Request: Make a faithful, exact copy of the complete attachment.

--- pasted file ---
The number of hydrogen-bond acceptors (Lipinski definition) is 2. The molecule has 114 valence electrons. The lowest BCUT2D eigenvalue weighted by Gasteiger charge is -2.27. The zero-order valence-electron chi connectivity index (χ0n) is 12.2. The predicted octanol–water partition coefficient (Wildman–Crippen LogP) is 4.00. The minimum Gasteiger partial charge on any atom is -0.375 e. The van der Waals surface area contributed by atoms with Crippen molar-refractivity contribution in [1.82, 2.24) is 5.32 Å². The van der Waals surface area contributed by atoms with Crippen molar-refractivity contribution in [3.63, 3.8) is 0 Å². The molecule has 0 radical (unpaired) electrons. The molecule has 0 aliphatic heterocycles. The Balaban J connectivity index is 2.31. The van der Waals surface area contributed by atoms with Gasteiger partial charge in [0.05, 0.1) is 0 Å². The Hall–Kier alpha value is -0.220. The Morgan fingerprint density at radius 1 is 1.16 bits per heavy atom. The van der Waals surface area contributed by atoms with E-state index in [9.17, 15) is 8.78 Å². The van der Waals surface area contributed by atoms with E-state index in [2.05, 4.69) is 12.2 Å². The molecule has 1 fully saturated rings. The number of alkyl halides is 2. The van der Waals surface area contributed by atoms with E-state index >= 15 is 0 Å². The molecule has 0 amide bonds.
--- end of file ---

The number of hydrogen-bond acceptors (Lipinski definition) is 2. The molecule has 114 valence electrons. The lowest BCUT2D eigenvalue weighted by Gasteiger charge is -2.27. The zero-order valence-electron chi connectivity index (χ0n) is 12.2. The predicted octanol–water partition coefficient (Wildman–Crippen LogP) is 4.00. The minimum Gasteiger partial charge on any atom is -0.375 e. The van der Waals surface area contributed by atoms with Crippen molar-refractivity contribution in [1.82, 2.24) is 5.32 Å². The van der Waals surface area contributed by atoms with Crippen molar-refractivity contribution in [3.63, 3.8) is 0 Å². The molecule has 0 radical (unpaired) electrons. The molecule has 0 aliphatic heterocycles. The Balaban J connectivity index is 2.31. The van der Waals surface area contributed by atoms with Gasteiger partial charge in [0.05, 0.1) is 0 Å². The Hall–Kier alpha value is -0.220. The Morgan fingerprint density at radius 1 is 1.16 bits per heavy atom. The van der Waals surface area contributed by atoms with E-state index in [9.17, 15) is 8.78 Å². The van der Waals surface area contributed by atoms with E-state index in [2.05, 4.69) is 12.2 Å². The molecule has 1 fully saturated rings. The number of alkyl halides is 2. The van der Waals surface area contributed by atoms with E-state index >= 15 is 0 Å². The molecule has 0 amide bonds.